Latest News From Our Blog

My Favorite Night of the Week

By Chad Mattingly in Church Life on February 28, 2018

Tuesday night is quickly becoming my favorite night of the week. It is the night that Peyton and I make our weekly trek down to Humble Middle School for his Special Olympics basketball practice. Upon entering the gym, the warmth of these wonderful athletes and their families is felt immediately with a barrage of “hellos or great to see you,” smiles and hugs. Peyton and I counted 10 hugs last night before I could find a place to sit.

The athletes on Peyton’s team have various skill levels and range in age from 12-56. Though agility and stamina levels vary, there is no shortage of effort or competitiveness on the court with athletes diving for balls on a regular basis. There is also no shortage of sportsmanship and kindness. There is always a ready, “Good job,” or high five, or extra pass to make sure that everyone gets a chance to shoot. The parents always offer a tireless source of encouragement celebrating every achievement and player as essential to the team.

I sat there watching the controlled chaos last night thinking, “What a gift. I can learn so much from these beautiful friends.” On display in front of me was kindness, compassion, gentleness, humility, wisdom, sacrificial giving, joy, hope, community, desire and love. Some label these individuals with Downs Syndrome, Mental Retardation, Aspergers Syndrome or Autism as disabled. I would suggest that they are differently abled. These differently abled friends remind me of who I am. I often live under the illusion that I am not disabled or handicapped in different ways, that I have it all together.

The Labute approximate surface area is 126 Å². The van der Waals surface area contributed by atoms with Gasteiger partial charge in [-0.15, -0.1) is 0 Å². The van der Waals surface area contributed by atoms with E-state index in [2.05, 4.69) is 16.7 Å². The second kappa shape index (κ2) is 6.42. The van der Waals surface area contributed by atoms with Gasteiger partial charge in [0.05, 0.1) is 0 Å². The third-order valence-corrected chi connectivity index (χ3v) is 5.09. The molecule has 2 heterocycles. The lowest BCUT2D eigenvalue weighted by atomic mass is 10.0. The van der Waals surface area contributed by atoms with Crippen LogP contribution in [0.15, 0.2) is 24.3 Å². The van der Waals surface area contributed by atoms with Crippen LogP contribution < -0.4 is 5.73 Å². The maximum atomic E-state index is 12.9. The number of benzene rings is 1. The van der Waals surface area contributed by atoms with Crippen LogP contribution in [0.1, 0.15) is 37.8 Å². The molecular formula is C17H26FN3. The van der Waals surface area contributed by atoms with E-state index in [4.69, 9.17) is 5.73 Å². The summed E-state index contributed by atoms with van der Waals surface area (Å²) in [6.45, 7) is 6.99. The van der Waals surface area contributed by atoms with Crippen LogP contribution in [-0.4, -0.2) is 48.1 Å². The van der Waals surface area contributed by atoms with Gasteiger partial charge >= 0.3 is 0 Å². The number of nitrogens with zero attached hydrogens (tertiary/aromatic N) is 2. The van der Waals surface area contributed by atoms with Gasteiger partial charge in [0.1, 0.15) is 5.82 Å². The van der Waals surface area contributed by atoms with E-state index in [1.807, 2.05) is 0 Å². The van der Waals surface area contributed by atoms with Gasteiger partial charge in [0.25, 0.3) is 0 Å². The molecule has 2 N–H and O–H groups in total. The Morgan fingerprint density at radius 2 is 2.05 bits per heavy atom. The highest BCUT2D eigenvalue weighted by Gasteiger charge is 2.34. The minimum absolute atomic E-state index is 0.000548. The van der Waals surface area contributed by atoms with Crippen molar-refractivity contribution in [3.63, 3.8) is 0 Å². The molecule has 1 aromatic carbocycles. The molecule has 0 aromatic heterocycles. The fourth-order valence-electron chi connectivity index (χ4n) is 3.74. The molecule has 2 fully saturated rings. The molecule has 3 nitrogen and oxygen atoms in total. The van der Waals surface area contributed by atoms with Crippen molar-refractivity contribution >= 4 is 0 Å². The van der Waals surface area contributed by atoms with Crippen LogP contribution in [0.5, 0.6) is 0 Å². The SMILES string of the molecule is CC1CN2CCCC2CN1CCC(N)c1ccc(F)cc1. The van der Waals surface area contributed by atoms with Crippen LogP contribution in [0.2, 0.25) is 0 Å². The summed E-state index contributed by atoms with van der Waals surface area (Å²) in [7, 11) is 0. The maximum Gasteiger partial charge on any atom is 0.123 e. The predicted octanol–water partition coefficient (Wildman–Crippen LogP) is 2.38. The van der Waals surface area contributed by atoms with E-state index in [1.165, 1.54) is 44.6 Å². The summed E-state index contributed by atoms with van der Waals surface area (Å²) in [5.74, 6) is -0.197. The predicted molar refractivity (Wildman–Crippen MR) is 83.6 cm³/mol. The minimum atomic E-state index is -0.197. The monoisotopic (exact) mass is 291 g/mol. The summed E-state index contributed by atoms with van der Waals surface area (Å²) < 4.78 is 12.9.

Our society has a tendency of pushing aside the weak, the old, the simple, the uneducated or unaccomplished, the differently abled, abnormal or ugly (whatever that means). Yet a closer look at these “differently abled” others reveals a bounty of gifts, blessings, insights and contributions to offer. Each Tuesday night I am reminded of these undeniable truths. I challenge you to find some way to be in immediate contact with the differently abled neighbors in our community. You will be blessed.

Post CommentLeave a reply

Your email address will not be published. Required fields are marked *